1/2Cl2 (g) + e- ---> Cl- (aq) E cell = +1.36
Chlorine would prefer to accept electrons and form chloride ions compared to magnesium ions, for example. Chlorine is a better oxidising agent than magnesium ions.
But how do you measure these half-cells, if they don't have a metal to form the electrode? The same technique is used as will the hydrogen half cell, in that platinum is used as the metal electrode, and the chlorine gas forms an equilibrium at 298K 100kPa with 1moldm-3 chloride ions in solution.
Fe3+ (aq) + e- ---> Fe2+ (aq) ? Both species are aqueous ions. Here, the solution would contain 1 moldm-3 of EACH ion, for example, 1M Iron(II)sulfate and 1M iron(III)sulfate. The electrode would be platinum covered in porous platinum foil again.
"Electrochemical cell" is the name given to two half-cells connected to each other, with the current flowing between them. You may remember that the half-cells were connected by a salt bridge, which allows the ions of each solution to travel. The salt-bridge is made up of a gel or paper saturated in a salt, often potassium nitrate. This is as potassium ions and nitrate ions are unlikely to interfere with the ions in solution - they don't often form insoluble salts. For example, if potassium chloride was used in the salt bridge, but one of the half-cells contained Ag+ (aq), a precipitate of AgCl (s) would form and the concentration of ions would change. The voltmeter was also described as high-resistance. This is to reduce the flow of electrons around the external circuit, so the maximum potential difference between the two half-cells could be measured, the emf. (if the current is too high through this external circuit, the p.d. measured would be lower than the true value).
Cells can be represented in shorthand by cell diagrams, where:
- the oxidised form of each species is written on the inside (The higher oxidation state)
- a straight line is used to indicate a change in phase
- a comma is used to indicate a different species (no state change, like Fe2+(aq), Fe3+(aq) )
- a double-dashed line is used to represent the salt bridge
- The positive electrode is written on the RHS; the only exception being cells containing the standard hydrogen electrode, where hydrogen is always on the left.
- PLATINUM is included if it formed an electrode, like in the hydrogen electrode:
If written correctly, the reaction that is feasible (i.e., where the more negative reaction has been reversed) will be the one written from left to right across the cell diagram, as in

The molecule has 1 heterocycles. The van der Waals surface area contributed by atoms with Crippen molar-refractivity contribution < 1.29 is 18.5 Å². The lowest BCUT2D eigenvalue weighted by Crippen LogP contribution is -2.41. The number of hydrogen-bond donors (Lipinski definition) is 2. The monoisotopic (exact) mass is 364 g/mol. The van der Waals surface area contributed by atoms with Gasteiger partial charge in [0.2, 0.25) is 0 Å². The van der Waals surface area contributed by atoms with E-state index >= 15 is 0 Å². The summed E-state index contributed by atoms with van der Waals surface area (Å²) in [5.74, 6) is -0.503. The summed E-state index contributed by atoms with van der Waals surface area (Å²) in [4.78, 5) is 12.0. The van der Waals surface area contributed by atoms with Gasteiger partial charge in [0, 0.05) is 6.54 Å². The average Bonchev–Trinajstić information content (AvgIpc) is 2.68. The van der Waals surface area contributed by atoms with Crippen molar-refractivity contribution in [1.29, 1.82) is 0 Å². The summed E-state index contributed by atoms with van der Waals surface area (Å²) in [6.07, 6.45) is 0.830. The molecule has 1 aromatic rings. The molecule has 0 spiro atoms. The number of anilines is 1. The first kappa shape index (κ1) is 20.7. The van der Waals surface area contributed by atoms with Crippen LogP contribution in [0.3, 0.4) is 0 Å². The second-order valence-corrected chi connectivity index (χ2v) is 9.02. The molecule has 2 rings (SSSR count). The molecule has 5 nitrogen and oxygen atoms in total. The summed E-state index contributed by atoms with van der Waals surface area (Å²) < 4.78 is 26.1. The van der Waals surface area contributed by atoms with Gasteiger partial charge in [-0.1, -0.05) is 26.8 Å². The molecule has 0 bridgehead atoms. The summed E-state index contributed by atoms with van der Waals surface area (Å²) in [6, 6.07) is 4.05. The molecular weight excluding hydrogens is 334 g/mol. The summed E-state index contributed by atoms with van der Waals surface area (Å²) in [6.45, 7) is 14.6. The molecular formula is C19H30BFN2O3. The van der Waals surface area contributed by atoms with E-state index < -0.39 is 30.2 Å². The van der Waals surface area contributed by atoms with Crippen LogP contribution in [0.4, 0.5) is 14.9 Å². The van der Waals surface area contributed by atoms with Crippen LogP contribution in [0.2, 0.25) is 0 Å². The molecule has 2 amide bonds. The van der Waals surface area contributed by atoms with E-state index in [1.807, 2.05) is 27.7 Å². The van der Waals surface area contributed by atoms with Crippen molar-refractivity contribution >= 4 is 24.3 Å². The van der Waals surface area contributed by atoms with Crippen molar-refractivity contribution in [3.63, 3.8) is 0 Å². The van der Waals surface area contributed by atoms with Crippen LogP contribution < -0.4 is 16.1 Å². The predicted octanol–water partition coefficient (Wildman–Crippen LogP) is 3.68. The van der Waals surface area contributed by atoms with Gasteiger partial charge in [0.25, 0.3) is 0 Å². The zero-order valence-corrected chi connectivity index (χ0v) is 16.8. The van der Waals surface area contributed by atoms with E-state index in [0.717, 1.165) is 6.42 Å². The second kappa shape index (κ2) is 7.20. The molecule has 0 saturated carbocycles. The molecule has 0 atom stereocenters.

the reaction happening in this cell would be
Zn (s) + Cu2+ (aq)----> Zn2+ + Cu(s)
By writing the oxidised species on the "inside" (next to the salt bridge) and putting the positive electrode on the right, you have automatically reversed the zinc equation. Here, zinc is the reducing agent and copper(II) ions are the oxidising agent.
It has already been mentioned that, to write the feasible reaction, you combine two half-equations by writing the more negative one (where the equilibrium lies left, i.e. favours the backwards reaction better) in reverse. The two equations are then multiplied to cancel any electrons and combined. To predict if a given reaction is feasible, you just need to check that it is the more negative reaction that has been reversed. For example:
Cu(s) + 2H+ (aq) ----> Cu2+ (aq) + H2(g) will this reaction happen under standard conditions?
The E-Cell value of the copper electrode is +0.34V, and the hydrogen electrode is 0.0V. Therefore the reaction should have
Cu2+ + 2e- ---> Cu(s)
as the forward reaction, as it is more positive. However, the reaction given has Cu(s) being oxidised to Cu2+. This cannot be a thermodynamically feasible reaction.
In an answer, you could show this by calculating the E-Cell of the "reaction" given.
0.00 - 0.34 = -0.34V. As this is negative, the reaction is not possible.
Feasible or not?
Thus, you'd assume the reaction on the last slide is feasible in the reverse:
Cu2+(aq) + H2(g) ----> Cu(s) + 2H+ (aq)
(The E-Cell value would be +0.34V)